The decision to prosecute is never an easy one. The State must consider not only the charges but the likelihood of getting a conviction on a standard of proof beyond reasonable doubt. In this case, theft was proffered because, in my opinion, it was deemed a safe charge which was more likely to result in a conviction.

Money Laundering

Senzani was also charged with money laundering. The maximum sentence for money laundering is 10 years or a fine of K2 million. For whatever reason, there seems to be less outcry regarding this charge. Yet compared to theft, money laundering is a more serious offence.The fact that the Court imposed a custodial sentence reflects the Court’s view about this particular case.


Is the Public justified in being angry? I would say it is. However I argue that the anger should not be directed to the ACB or Mr Matemba or even the Courts but it is the law that is to blame. If theft of a bicycle can be treated as a more serious offence than theft of millions then we clearly have a problem.So what needs to be done? In my view, the public, if it feels aggrieved by this, should move for a change of the law. This can be done via our Members of Parliament, Civil Society Organisations and other lawful means. A message needs to be sent that the lawmakers that the penal law in our country is out of step with societal expectations. Reforming the law is not something that can be done overnight. But without agitation or triggering effect, no reformation may take place.

For now, as the ACB states that we should expect more arrests, the public needs to brace itself that in relation to the Cashgate affair, most likely the people arrested may be charged with theft and/or money laundering.


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34 thoughts on “Lawyer Madise in defence of Matemba and ACB: Republic Vs Senzani”

  1. kakhuni says:

    The root of the problem is the charge sheet not the Law. Who decided the charge to be theft and money laundering? We are told Treza Tenthani paid herself for services she did not provide. As an Accountant by profession myself this was simple thing to do. Firstly, who authorised payment? who signed cheques? so from my opinion there is an element of theft by public servant ( mismanagement of public funds} we entrusted her to run the ministry as PS and used her authority to steal our money (breach of trust). she defrauded her own employer. if public servant decide to steal chair will charge her/him with theft? and not theft by public servant just because he/she was not in direct control of the chair? this is so because he will not be accountable? no! In my view the word theft shall mean stealing from any other party not connected in what so ever with you, ie he is not your employer or you are not benefiting anything inform of employment and you steal from that person/entity will considered as theft. but if you are employed by your company and you decide to defraud your employer and steal anything using the opportunity of being employed I think this is theft by public servant. the process of stealing should not twist matters here.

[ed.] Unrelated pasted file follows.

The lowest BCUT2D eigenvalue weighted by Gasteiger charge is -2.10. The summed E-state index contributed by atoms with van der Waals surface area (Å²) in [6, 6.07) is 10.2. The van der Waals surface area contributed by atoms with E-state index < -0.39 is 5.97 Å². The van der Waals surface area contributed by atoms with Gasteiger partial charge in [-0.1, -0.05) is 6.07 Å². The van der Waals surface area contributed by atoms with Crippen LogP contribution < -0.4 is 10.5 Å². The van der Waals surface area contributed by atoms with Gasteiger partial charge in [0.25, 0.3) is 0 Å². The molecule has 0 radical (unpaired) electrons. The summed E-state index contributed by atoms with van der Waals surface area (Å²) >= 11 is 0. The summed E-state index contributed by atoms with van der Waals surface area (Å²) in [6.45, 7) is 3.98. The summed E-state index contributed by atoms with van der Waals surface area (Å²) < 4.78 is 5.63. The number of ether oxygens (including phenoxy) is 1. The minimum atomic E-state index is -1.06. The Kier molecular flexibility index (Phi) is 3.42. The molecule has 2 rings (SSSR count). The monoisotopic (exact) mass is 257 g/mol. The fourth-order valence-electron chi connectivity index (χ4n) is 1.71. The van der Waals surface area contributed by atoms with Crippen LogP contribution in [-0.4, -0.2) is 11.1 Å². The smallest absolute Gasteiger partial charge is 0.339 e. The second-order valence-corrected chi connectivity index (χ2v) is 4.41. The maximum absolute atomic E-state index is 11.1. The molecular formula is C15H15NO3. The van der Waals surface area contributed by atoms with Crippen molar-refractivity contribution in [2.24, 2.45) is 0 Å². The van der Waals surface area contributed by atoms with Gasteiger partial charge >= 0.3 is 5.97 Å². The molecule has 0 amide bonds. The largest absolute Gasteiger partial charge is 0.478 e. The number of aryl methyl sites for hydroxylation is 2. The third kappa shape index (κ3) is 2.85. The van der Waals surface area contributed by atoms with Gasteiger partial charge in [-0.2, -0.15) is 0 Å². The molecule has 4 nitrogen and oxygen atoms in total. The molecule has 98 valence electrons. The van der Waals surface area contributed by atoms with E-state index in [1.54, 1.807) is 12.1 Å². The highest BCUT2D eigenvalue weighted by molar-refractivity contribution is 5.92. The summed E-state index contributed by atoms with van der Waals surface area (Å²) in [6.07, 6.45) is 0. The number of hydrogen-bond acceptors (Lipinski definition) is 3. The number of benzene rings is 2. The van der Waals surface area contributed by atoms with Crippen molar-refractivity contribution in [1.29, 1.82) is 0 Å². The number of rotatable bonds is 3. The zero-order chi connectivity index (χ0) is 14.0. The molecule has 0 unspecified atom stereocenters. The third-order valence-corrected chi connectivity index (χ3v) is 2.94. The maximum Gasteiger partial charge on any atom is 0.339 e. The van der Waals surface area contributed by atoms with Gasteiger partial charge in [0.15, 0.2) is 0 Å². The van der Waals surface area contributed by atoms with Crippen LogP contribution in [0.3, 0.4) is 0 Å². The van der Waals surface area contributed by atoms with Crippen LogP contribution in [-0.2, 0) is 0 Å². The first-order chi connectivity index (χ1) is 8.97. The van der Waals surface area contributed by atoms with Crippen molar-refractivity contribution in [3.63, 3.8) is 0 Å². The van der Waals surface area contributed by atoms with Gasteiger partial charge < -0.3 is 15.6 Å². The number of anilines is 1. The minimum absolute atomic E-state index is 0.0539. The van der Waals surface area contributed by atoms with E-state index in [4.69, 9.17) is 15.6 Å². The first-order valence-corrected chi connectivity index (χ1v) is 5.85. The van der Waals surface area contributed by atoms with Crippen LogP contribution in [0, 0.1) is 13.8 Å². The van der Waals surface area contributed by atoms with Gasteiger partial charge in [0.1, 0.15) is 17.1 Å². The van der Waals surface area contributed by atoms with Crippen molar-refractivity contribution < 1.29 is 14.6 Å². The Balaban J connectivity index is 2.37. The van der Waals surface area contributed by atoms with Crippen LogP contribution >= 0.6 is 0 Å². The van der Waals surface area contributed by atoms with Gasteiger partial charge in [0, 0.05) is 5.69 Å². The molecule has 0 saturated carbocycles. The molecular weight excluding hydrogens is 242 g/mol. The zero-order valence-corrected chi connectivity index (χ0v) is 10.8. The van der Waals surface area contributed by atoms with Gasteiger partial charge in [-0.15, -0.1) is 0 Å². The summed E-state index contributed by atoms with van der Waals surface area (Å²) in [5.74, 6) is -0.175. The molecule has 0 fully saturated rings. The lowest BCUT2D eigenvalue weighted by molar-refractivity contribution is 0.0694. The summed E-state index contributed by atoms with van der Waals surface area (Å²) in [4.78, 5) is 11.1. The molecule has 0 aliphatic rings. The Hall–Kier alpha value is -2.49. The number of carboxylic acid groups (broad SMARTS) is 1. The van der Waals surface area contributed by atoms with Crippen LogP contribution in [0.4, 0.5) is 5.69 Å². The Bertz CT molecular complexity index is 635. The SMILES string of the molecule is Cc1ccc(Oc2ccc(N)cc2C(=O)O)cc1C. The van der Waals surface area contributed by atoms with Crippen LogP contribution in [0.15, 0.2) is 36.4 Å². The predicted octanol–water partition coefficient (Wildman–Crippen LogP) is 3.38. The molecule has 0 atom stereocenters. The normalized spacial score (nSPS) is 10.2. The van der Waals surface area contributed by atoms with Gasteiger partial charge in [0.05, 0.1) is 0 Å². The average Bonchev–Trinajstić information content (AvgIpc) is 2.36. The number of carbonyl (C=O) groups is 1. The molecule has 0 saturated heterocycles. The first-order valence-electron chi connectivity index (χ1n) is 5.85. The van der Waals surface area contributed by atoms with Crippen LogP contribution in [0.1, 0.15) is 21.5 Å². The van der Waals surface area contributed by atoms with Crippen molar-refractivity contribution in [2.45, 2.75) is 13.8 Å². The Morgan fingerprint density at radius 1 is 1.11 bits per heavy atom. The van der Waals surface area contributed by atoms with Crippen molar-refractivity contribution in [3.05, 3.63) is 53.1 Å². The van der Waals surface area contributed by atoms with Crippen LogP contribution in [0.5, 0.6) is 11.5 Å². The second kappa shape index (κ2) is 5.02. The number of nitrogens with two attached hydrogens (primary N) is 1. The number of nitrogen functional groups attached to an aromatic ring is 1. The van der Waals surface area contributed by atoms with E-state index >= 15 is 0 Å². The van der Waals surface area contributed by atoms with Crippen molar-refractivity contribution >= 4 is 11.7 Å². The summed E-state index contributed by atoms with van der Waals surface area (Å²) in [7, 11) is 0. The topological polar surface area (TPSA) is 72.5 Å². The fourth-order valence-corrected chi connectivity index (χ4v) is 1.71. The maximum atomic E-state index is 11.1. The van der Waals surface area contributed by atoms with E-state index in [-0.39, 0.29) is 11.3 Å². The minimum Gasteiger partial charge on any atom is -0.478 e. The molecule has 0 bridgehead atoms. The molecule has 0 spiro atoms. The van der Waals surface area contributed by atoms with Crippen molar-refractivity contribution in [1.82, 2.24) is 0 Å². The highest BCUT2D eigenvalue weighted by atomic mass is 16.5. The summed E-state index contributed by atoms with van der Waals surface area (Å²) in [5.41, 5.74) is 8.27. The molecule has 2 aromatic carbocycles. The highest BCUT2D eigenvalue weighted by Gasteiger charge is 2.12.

2. namarokoro says:

    Kodi was her house repossessed?

    1. Waa says:

      You want to posses it?

  3. Afro Jazz says:

    Good explanation…..tifela za nkalasi zomwezo basi

  4. bushafale says:

    amenewotu kungowapaka chitedze basii

  5. Blessed Banda says:

    An ammendment to these laws is urgently required. Our Civil Society, more people are suffering due to cashgate and the laws are atchaic. Do something please.